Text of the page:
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In 2007, for some, Good Shoes, sitting pretty amongst a plethora of post-Franz guitar saps like Mumm-ra, GoodBooks, The Rumble Strips and a second album Rakes, were just another reason why we should have a generous amount of beef with ‘indie saviours’ The Strokes, and ‘No Hope, No Future’ will no doubt do little to change that opinion. For others though, Good Shoes’ debut album, ‘Think Before You Speak’, was an unfairly dismissed, spiky pop record of witty, youth-ish observation to cherish. If you’re one of these clever people, prepare to feel very pleased with your knowing self.

By the time ‘No Hope…’ is widely available it’ll be nearly three years since that first album was released. In that time they’ve replaced a member and largely done little else. They’ve certainly not been experimenting with synthesisers, exploring Kraut rock drones or cottoning on to any other recent fad – this new album is still clearly that of an angular guitar band. And yet, Good Shoes have grown up… and grown angrier.

“Everything you do, everything you say, always ends up turning out the same,” purrs singer Rhys with distain to the lightly distorted skulk of ‘Everything You Do’. “I see things another way entirely,” he notes as Good Shoes lurk on in unfamiliar but weighty fashion. Seemingly, this band are done with simply playing giddy, naïve indie pop for teenage pouters.

‘Our Loving Mother In A Pink Diamond’ sounds like brooding Arctic Monkeys (pre Josh Homme/the dull desert house band days); ‘City By The Sea’ a weepy love waltz that reminds us just how beautiful this band’s melodies can be. As for the dashing, tumbling tracks that sound like they’re being played faster than the band can possibly manage, threatening to trip up their own knotted legs at any moment – and they are still here – they all seem to be most influenced by Foals and commercial math-rock. Like ‘Under Control’ (a convincing case for the best track here), which blips and bounces to guitars played above their twelfth frets. The bass-line is more than a little similar to Blur’s ‘Girl & Boys’, and the high hat may well have been lifted from ‘Cassius’ (or any number of disco-punk tracks that have proceeded ‘House of Jealous Lovers’), but it really is too danceable to care about.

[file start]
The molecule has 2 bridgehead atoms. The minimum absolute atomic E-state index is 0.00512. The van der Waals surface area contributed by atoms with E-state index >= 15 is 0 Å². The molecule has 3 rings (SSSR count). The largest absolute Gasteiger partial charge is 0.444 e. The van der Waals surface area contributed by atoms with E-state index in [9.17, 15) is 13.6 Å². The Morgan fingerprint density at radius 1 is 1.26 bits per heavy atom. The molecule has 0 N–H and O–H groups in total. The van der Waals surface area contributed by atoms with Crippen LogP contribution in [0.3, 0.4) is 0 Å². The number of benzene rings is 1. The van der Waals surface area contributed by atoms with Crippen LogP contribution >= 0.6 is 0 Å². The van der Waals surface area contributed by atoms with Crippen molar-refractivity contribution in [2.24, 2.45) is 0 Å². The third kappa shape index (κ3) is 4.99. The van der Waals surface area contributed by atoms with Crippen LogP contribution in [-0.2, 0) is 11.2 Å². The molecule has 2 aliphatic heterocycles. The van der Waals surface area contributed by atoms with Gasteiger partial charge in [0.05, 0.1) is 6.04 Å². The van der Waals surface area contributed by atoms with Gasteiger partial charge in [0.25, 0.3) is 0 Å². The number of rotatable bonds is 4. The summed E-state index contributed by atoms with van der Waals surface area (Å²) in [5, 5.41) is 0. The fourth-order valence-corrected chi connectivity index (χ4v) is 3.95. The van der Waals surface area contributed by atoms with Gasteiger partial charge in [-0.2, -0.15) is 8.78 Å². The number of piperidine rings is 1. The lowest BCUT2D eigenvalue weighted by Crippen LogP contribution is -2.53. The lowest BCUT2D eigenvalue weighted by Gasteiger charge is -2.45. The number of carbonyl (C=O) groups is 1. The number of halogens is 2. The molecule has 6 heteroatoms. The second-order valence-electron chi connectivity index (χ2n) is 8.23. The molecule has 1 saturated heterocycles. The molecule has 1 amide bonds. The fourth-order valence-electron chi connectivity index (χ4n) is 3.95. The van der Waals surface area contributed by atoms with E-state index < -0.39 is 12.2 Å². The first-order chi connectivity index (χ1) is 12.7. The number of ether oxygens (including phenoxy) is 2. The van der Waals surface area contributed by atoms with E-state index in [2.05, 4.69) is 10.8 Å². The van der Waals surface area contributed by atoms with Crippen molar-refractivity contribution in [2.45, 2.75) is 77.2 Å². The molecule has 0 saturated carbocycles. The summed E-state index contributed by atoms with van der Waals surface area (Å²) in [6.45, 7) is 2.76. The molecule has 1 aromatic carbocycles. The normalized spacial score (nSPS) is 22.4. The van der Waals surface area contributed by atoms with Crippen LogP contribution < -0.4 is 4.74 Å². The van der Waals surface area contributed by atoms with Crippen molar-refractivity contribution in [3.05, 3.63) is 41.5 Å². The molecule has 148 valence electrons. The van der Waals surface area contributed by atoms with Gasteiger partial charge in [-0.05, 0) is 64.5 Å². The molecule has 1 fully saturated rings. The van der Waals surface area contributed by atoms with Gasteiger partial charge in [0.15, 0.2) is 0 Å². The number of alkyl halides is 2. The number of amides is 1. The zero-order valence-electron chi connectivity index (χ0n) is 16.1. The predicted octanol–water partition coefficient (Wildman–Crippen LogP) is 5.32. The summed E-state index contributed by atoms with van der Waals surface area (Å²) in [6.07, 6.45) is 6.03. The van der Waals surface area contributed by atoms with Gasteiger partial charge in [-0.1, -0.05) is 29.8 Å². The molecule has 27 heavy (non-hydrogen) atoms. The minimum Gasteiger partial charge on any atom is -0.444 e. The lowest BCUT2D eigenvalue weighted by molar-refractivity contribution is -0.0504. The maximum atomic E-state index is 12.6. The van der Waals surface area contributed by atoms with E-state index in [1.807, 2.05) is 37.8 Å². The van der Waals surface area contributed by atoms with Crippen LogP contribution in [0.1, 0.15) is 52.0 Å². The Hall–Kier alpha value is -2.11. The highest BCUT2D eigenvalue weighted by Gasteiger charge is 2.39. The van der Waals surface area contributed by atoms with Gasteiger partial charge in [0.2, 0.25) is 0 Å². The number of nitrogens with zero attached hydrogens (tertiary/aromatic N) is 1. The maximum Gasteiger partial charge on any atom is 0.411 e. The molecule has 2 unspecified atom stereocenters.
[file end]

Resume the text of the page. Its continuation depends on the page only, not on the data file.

So why is ‘No Hope, No Future’ unlikely to garner Good Shoes a hoard of new fans who have until now filed them away in their ‘meh’ archive? There’s two reasons – 1.) It has been 3 years, trends change and stubborn minds rarely do, and 2.) While Good Shoes are clearly a darker, more widely influenced band than they once were, that’s most apparent to those who’ve lived with ‘Think Before Your Speak’ for all this time. Tracks here like ‘The Way My Heart Beats’ and ‘Times Change’ act as a step back for every two forward earned by ‘Everything You Do’ and the aggressive ‘I Know’. This would be a real shame though, because ‘No Hope…’ is yet another Good Shoes album for fans to cherish.

By Mandy Drake

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